Just a couple of hours from Rochester, Halton County is our nearest trolley museum
neighbor and is well worth a visit.                                                   Charles Lowe photo

* The Young Modelers have been meeting once a month on Saturday mornings, operating their trains, learning about model railroad techniques, and keeping our HO scale layout in good running condition. But their big project is building an N-scale pike which is being laid out to represent the Rochester Subway.

This Young Modeler doesn’t look so young, but seems to know the drill.
Dick Luchterhand works on the General Motors loop.

* Last summer’s model steam and boat show was given added luster by four of Don Shilling’s spectacular HO-scale modules depicting wonderfully detailed period scenes. We hope we can talk him into bringing out some more for 2003!

Don Shilling points out some of the many details in one of his
modules to fellow NYMT members Norm and Florence Wright.


Running a museum of transportation history is a complicated affair. All the traditional requirements of running a business are combined with the unique endeavor of historical research and vehicle restoration, not to mention the delicate task of correctly interpreting history through exhibits and publications in a way that holds the attention of all age groups, enlightens, and provides pleasure. How do we do it?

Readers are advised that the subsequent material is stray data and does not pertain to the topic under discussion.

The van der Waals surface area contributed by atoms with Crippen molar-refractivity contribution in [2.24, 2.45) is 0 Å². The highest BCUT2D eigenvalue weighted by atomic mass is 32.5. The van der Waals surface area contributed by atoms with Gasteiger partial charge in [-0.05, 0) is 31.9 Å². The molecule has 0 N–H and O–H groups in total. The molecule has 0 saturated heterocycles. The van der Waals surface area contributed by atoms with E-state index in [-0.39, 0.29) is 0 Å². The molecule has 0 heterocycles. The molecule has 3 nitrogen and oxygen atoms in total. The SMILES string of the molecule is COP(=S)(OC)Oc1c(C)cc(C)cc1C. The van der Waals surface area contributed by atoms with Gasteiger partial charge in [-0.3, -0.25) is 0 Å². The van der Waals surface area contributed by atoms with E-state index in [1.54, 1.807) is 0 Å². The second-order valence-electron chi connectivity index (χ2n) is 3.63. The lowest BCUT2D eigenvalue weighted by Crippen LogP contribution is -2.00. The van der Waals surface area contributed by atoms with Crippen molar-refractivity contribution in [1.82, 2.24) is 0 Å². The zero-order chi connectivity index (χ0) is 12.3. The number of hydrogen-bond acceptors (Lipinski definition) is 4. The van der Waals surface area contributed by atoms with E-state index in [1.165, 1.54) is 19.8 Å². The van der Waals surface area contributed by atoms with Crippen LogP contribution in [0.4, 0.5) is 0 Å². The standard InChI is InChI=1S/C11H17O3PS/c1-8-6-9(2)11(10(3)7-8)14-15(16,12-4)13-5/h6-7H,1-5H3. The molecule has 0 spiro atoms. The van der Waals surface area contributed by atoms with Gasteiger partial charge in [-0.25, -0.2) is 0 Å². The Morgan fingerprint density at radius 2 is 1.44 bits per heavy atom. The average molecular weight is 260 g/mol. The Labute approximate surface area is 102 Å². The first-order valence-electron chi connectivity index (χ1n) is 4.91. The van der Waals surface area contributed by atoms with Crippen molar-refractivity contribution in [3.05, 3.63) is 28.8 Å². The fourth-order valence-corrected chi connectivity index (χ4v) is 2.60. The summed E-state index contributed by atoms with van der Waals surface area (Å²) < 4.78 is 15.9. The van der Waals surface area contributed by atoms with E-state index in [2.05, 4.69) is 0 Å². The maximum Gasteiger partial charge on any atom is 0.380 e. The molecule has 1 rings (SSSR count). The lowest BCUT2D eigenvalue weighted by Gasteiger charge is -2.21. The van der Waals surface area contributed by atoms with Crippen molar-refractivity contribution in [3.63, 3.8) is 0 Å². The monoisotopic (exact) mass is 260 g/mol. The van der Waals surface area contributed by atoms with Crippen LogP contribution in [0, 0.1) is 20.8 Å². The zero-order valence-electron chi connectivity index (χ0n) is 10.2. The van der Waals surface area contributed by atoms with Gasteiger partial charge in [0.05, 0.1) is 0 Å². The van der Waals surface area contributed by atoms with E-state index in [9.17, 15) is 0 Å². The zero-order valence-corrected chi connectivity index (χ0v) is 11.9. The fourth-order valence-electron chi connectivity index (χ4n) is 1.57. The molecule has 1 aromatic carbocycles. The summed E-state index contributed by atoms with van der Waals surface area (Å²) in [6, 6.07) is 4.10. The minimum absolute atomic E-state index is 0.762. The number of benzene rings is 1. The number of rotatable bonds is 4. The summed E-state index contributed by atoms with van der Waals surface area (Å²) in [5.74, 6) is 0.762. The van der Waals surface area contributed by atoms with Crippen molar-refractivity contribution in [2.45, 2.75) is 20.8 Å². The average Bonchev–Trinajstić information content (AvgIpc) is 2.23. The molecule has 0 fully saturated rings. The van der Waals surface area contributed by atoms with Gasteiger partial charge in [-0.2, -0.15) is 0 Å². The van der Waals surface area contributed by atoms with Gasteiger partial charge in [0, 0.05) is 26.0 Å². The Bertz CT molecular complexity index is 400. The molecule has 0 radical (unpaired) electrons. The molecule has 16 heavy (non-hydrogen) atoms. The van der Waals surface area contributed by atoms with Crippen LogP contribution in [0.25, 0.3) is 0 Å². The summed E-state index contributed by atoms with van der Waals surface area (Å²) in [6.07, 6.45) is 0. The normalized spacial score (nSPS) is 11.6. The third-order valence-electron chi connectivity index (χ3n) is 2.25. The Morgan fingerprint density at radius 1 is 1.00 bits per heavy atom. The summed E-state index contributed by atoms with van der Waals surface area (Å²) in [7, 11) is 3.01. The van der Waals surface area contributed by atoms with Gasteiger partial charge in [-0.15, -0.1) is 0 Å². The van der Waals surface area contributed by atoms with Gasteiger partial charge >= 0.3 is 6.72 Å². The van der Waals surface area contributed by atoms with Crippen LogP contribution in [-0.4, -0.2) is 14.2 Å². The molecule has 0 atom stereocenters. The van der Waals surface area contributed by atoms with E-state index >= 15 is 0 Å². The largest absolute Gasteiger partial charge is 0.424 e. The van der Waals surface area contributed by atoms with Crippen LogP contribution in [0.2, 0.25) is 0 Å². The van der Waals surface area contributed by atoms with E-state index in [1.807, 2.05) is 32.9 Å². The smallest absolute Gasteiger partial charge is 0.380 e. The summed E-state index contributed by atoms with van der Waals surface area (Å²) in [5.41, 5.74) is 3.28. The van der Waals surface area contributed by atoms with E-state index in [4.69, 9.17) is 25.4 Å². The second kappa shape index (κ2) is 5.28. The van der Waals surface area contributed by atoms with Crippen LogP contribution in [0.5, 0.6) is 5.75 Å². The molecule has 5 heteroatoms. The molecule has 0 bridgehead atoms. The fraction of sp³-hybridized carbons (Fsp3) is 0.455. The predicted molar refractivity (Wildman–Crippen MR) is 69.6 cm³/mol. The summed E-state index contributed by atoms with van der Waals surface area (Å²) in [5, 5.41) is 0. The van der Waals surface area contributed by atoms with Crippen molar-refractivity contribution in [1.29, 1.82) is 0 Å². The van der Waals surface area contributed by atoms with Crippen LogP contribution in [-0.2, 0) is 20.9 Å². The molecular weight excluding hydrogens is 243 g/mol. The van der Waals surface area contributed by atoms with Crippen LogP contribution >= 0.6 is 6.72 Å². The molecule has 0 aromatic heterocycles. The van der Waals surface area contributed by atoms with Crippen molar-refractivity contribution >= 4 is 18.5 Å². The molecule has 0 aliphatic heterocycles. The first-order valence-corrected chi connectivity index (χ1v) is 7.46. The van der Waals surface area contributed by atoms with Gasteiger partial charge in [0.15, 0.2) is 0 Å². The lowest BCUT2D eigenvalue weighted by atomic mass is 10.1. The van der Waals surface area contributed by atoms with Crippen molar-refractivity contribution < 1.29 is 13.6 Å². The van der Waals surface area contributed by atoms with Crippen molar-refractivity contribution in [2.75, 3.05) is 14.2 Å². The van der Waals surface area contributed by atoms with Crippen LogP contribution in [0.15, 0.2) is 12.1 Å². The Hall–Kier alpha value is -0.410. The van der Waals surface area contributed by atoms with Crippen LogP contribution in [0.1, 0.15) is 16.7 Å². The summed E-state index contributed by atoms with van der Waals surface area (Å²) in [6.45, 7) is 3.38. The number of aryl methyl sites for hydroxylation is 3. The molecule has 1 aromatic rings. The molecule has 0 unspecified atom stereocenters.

Here are answers to two questions we suspect have been poised on your lips for years, and just never made it out. First, with all the work we do on top of P&W car 161, how do we get up there? Well, we used to just prop a ladder against the side of the car and scamper up, but that had a couple of problems. For one thing, after all the effort we put into 161’s new canvas roof and custom-milled drip edge, we didn’t like the idea of banging a heavy extension ladder against them. More important, it’s not the safest and easiest job in the world to climb off a ladder with a handful of parts and tools onto a curved roof surface.

Since the "we" in the above sentences is usually Don Quant, he put his carpentry skills to work a while back and created a scaffold that takes up little floor space and provides a convenient platform for staging parts and tools and for climbing up onto (and off of) the roof.

   Don Quant’s scaffold makes his roof work safer and easier.

Another question you’ve always been meaning to ask: How do we count all the change we take in at the soda pop machine and in the Gift Shop? Well, awhile back we were given a nifty old coin sorter and it does the trick just fine. It doesn’t take too much imagination to picture a machine like ours in the back office at the streetcar terminal in any mid-size trolley town. At the end of the day, the fareboxes would be brought in and emptied, and the money counted before sending it off to the bank. The machine makes short work of separating and tallying the various coins. And it’s fun too!

  Nick Stilson takes our coin sorter for a test drive…